The Forum will not be a large conference. It will be an opportunity for engaging corporate and public sector leaders, peak business organisations, training groups, unions and consumers on the key challenges employers face in taking on people with disability is timely.

As you know the employment of people with disability across the public sector, including by agencies of the Australian Government, must improve. This will be one of the important priorities for the Forum.

We need to break the stereotypes. To do so we need to ensure that employers have good information about, and positive experiences arising from, the employment of people with disability.

And you know, as well as I do, that despite the myths about increased risks and costs of employing people with disability, the benefits that an employee with disability brings to a business far outweigh any costs.

I’m sure the forum will help identify ways to dispel some of these myths.

We also need to work harder at getting the message out that help, such as workplace modifications and other supports are available to businesses if they need it.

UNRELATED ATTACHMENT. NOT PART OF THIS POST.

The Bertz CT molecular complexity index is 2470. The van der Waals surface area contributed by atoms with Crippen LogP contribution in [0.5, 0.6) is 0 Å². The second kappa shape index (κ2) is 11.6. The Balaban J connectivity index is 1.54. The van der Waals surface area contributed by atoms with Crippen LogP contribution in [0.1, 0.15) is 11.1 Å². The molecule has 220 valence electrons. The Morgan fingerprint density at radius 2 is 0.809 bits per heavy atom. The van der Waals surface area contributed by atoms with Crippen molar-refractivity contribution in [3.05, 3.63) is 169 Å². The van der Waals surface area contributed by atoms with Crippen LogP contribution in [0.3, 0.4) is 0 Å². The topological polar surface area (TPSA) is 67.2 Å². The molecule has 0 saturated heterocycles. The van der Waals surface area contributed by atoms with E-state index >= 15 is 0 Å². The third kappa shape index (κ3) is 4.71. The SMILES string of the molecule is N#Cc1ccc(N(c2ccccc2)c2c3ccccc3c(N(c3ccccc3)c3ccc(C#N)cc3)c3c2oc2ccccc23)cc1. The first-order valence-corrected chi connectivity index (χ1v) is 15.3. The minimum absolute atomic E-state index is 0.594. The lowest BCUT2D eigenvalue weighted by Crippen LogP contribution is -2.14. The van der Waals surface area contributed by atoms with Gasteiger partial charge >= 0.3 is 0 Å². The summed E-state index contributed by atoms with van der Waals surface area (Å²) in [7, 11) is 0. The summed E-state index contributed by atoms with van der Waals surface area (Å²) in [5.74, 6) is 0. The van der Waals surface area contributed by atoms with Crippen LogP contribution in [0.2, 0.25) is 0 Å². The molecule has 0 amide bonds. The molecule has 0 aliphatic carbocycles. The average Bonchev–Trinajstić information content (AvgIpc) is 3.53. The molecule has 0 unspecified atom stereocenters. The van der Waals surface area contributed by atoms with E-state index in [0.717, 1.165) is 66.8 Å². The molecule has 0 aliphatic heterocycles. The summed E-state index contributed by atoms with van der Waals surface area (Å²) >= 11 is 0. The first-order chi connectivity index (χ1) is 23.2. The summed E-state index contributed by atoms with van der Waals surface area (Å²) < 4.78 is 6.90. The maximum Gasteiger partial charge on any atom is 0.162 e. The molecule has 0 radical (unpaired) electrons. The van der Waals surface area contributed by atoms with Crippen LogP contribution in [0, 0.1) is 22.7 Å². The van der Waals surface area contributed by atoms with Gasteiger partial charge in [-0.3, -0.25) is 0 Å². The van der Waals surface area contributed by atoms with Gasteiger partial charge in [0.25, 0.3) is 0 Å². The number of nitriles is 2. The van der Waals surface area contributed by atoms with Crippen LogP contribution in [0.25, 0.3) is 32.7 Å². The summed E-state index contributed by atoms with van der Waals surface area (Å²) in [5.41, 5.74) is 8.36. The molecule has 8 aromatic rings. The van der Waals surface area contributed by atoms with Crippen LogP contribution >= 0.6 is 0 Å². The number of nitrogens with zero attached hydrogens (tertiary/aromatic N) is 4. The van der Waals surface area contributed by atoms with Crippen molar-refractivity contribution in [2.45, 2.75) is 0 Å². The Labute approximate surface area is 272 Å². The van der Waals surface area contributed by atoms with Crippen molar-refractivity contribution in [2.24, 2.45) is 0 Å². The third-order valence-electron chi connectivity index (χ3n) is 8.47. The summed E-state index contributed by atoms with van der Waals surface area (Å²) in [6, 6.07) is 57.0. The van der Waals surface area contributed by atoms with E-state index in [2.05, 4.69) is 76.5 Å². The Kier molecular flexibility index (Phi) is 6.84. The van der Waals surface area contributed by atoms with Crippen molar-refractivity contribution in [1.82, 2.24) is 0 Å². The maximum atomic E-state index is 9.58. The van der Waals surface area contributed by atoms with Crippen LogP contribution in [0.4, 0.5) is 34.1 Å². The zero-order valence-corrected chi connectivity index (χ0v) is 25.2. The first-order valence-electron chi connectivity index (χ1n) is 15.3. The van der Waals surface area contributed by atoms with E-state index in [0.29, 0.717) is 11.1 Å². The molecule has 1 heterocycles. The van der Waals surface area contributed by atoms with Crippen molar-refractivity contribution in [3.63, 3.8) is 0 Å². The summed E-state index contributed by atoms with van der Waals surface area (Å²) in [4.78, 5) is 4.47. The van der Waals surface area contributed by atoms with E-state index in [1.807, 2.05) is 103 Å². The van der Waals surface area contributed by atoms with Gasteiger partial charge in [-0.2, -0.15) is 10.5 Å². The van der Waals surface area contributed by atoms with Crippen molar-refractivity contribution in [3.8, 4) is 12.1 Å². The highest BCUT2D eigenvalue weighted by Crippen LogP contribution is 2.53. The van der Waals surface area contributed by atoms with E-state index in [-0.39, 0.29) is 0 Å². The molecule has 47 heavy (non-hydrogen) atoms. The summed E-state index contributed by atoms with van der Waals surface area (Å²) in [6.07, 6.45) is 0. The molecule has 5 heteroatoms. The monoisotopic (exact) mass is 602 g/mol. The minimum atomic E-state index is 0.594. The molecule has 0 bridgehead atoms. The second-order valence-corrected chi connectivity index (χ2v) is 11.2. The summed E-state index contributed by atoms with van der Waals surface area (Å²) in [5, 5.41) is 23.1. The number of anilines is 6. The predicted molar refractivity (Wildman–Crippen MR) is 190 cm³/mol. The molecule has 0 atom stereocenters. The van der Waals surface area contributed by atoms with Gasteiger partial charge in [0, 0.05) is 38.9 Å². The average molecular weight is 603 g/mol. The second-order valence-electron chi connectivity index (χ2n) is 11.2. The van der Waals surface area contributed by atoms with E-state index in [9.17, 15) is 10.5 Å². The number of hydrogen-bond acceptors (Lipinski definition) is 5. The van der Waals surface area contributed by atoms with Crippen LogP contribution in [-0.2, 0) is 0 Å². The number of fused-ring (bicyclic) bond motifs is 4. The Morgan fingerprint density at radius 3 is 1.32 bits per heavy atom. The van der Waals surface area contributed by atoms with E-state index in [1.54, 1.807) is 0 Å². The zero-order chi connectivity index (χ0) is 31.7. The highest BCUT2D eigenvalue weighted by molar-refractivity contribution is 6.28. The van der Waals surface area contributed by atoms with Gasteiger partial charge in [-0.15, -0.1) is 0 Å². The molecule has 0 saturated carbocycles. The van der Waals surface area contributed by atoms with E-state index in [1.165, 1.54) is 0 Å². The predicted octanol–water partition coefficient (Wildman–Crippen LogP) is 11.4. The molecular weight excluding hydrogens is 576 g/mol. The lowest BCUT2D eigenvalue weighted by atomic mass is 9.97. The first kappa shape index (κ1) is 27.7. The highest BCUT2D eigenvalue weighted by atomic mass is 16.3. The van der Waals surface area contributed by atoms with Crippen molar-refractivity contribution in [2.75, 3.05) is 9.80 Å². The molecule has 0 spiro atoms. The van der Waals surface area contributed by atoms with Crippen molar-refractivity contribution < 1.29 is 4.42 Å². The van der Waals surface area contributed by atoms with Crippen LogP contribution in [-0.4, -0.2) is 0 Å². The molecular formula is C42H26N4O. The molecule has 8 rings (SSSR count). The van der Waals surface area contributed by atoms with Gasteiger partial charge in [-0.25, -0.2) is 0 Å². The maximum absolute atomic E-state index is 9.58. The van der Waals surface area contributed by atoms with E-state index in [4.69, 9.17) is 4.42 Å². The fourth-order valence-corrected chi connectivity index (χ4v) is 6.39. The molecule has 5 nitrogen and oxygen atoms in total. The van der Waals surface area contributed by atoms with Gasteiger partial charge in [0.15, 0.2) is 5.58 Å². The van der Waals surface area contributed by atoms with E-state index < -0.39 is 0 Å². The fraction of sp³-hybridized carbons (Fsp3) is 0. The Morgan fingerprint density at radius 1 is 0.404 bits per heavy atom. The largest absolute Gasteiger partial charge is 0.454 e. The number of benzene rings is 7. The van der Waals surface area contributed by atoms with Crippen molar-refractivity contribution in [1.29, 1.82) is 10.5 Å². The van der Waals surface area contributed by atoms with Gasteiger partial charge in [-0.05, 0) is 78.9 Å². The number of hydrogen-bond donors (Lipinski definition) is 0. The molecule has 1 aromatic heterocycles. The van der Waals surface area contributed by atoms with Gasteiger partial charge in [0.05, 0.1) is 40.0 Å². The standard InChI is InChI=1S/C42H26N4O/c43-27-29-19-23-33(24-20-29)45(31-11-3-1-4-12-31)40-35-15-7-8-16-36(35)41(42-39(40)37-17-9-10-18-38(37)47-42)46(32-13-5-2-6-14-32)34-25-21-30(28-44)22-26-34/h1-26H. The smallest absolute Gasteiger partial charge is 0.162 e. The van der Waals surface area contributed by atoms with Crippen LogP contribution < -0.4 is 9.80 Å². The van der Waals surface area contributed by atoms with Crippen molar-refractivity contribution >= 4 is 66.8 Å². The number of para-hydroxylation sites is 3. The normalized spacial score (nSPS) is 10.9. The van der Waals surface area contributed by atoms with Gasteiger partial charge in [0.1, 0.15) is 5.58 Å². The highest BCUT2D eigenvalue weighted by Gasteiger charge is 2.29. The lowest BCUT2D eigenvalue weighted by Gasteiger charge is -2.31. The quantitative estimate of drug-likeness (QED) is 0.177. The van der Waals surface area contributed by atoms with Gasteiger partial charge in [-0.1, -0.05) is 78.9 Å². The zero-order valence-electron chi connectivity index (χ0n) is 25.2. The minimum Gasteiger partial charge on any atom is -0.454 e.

It’s fantastic that the forum will give us the chance to hear first hand about some of the innovative and flexible job designs that employers who are leading the way already have in place.

We expect everyone to bring ideas and to be prepared to act on them.

Government isn’t a bottomless pit of money, but we are serious about sustaining momentum and I can tell you today that we will be acting on what we hear first hand.

Innovation Fund Announcement

But we need to do even more! Our policies need to be matched by funding. Words are only as important as the action that brings about results.

I am a big supporter of social enterprises. I believe that sector can and should be supported to ensure there are opportunities created for people with disability.

In July 2010 the Innovation Fund will call for submissions. Together with Parliamentary Secretary Bill Shorten, I announce today that the Innovation Fund will include a component seeking social enterprise proposals that specifically target open employment of job seekers with disability.

People with disability under the DES and Australian Disability Enterprise programs will be eligible to be employed in these social enterprises.